Alternatively, we might look at Wright’s work on Christian origins, which is effectively the equivalent of Intelligent Design in biblical scholarship: everything can be explained rationally and this includes the supernatural as an explanation for historical change. That said, there is the impression of irrationality some have associated with aspects of postmodernity (and Intelligent Design for all its scientific rhetoric): will we ever forget Wright’s argument that the dead saints of Matthew 27.51-53 might be an accurate recording of events because “Some stories are so odd that they may just have happened. This may be one of them, but in historical terms there is no way of finding out” (Wright, Resurrection, p. 636)? This sort of reasoning takes historical analysis to a new world of fairies and Elvis sightings, does it not?
To highlight the (bigamous?) marriage between the mainstream and conservative approaches, we need only turn to John’s Gospel, traditionally deemed to be the most unlikely resource for understanding the historical Jesus but which has made a recent comeback. Maybe this is not too unusual but, in the largely conventional revisionist approaches of the John, Jesus, and History project, we find an article by Ben Witherington III who claims that Lazarus, after being raised from the dead, wrote the bulk of John’s Gospel (‘What’s in a Name?’, in Anderson, Just, and Thatcher [eds.], John, Jesus, and History, Volume 2, pp. 209-212). Blue skies thinking though that may be, some readers might find Witherington’s suggestion that John of Patmos edited the final version even more difficult to accept.
Sometimes the output of prominent scholars is clearly tied in with some of the agendas of either New Atheism or conservative Christianity. Not dissimilar to the ways in which New Atheism can blame “religion” and deflect uncomfortable issues surrounding violence and religion, Gerd Lüdemann discussed, in two articles on Christian origins published in Free Enquiry (2006, 2007), the dangers of Christian violence and intolerance for the modern world, the role in which Christianity has played in wars and the deaths of millions, as well as the importance of historically debunking Christian claims. Thus, the argument goes, no reasonable person ought to believe in stories about the resurrection. Wright, for his part, continues a relentless critique of the Enlightenment, a development of a theocratic world view centered on the resurrection and a flirtation with a third way between Darwinism and something resembling Creationism or Intelligent Design with his insistence on the “need” for a “primal pair.”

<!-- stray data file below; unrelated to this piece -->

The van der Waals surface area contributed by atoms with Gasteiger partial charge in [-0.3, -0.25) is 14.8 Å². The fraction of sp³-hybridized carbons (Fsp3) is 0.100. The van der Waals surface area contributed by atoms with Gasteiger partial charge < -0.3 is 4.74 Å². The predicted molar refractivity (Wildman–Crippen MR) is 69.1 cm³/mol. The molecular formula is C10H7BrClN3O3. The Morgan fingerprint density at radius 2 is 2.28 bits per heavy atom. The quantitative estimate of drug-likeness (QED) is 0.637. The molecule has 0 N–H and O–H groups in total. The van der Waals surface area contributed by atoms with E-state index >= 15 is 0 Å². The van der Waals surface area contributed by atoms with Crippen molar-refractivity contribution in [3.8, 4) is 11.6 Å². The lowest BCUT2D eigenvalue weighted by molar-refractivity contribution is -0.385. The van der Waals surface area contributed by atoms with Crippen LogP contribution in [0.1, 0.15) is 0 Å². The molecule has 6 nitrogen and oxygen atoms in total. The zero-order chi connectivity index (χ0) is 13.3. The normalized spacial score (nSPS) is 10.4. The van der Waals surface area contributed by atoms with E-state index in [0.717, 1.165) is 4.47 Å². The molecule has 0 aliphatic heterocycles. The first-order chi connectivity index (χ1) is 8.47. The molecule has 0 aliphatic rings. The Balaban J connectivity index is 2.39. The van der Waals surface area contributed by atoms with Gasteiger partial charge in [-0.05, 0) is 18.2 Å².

I certainly am not saying all the above scholars have nothing to offer or that they are necessarily wrong in what they say (after all, I include myself in all this and I tend to think I’m right). On the contrary, I would happily pilfer much of the work from most of the above scholars to a lesser or greater degree. I am not saying that the above necessarily believe personally that religion causes all wars, that the Enlightenment is evil, and so on: scholars are perfectly capable of perpetuating agendas without knowing it. Cultural context does not explain everything but it does explain why some of these distinctive issues have come to academic prominence over the past decade.
Perhaps ten years from now we might be talking about how the recession has had an impact on biblical studies – we already know it is having an effect on academic institutions and, as a couple of recent Bible and Interpretation articles have pointed out, biblical studies may well be a potentially threatened subject. If any (admittedly limited) good is to come from these bleak economic times, it might be that some people take seriously the idea that economics really does have a profound impact on historical change and that there is far, far more to historical change than the not-always-helpful idealist and at times convenient notions that religion causes all wars, secularism is responsible for all that is bad, people rising from the dead might explain things, once dead people writing books, and people not really existing or really existing. After all, was not money (or a lack of it) partly behind the fall of the Jesus Project at the height of the recession?